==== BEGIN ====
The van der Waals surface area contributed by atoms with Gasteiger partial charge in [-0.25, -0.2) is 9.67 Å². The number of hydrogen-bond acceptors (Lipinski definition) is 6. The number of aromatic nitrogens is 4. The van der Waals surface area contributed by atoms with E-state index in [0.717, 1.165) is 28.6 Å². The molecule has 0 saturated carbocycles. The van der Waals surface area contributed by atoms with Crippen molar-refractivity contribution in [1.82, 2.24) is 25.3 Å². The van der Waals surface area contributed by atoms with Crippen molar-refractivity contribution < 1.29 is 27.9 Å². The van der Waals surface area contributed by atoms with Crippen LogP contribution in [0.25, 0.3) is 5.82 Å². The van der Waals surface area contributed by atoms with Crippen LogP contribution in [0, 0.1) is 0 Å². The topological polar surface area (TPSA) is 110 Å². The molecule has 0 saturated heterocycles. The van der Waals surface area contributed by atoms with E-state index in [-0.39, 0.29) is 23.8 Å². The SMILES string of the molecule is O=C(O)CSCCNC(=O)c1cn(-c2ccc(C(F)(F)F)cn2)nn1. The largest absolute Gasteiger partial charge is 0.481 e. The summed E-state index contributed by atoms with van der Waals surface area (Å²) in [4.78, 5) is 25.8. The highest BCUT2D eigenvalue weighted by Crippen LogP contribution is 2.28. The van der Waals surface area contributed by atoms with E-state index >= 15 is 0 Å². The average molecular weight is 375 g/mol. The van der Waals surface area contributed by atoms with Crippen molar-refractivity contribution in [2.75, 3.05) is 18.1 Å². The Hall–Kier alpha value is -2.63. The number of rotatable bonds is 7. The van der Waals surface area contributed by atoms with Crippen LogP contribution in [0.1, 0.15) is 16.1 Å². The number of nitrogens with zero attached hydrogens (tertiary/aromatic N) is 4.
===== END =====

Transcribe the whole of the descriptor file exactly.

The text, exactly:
The van der Waals surface area contributed by atoms with Gasteiger partial charge in [-0.25, -0.2) is 9.67 Å². The number of hydrogen-bond acceptors (Lipinski definition) is 6. The number of aromatic nitrogens is 4. The van der Waals surface area contributed by atoms with E-state index in [0.717, 1.165) is 28.6 Å². The molecule has 0 saturated carbocycles. The van der Waals surface area contributed by atoms with Crippen molar-refractivity contribution in [1.82, 2.24) is 25.3 Å². The van der Waals surface area contributed by atoms with Crippen molar-refractivity contribution < 1.29 is 27.9 Å². The van der Waals surface area contributed by atoms with Crippen LogP contribution in [0.25, 0.3) is 5.82 Å². The van der Waals surface area contributed by atoms with Crippen LogP contribution in [0, 0.1) is 0 Å². The topological polar surface area (TPSA) is 110 Å². The molecule has 0 saturated heterocycles. The van der Waals surface area contributed by atoms with E-state index in [-0.39, 0.29) is 23.8 Å². The SMILES string of the molecule is O=C(O)CSCCNC(=O)c1cn(-c2ccc(C(F)(F)F)cn2)nn1. The largest absolute Gasteiger partial charge is 0.481 e. The summed E-state index contributed by atoms with van der Waals surface area (Å²) in [4.78, 5) is 25.8. The highest BCUT2D eigenvalue weighted by Crippen LogP contribution is 2.28. The van der Waals surface area contributed by atoms with E-state index >= 15 is 0 Å². The average molecular weight is 375 g/mol. The van der Waals surface area contributed by atoms with Crippen molar-refractivity contribution in [2.75, 3.05) is 18.1 Å². The Hall–Kier alpha value is -2.63. The number of rotatable bonds is 7. The van der Waals surface area contributed by atoms with Crippen LogP contribution in [0.1, 0.15) is 16.1 Å². The number of nitrogens with zero attached hydrogens (tertiary/aromatic N) is 4.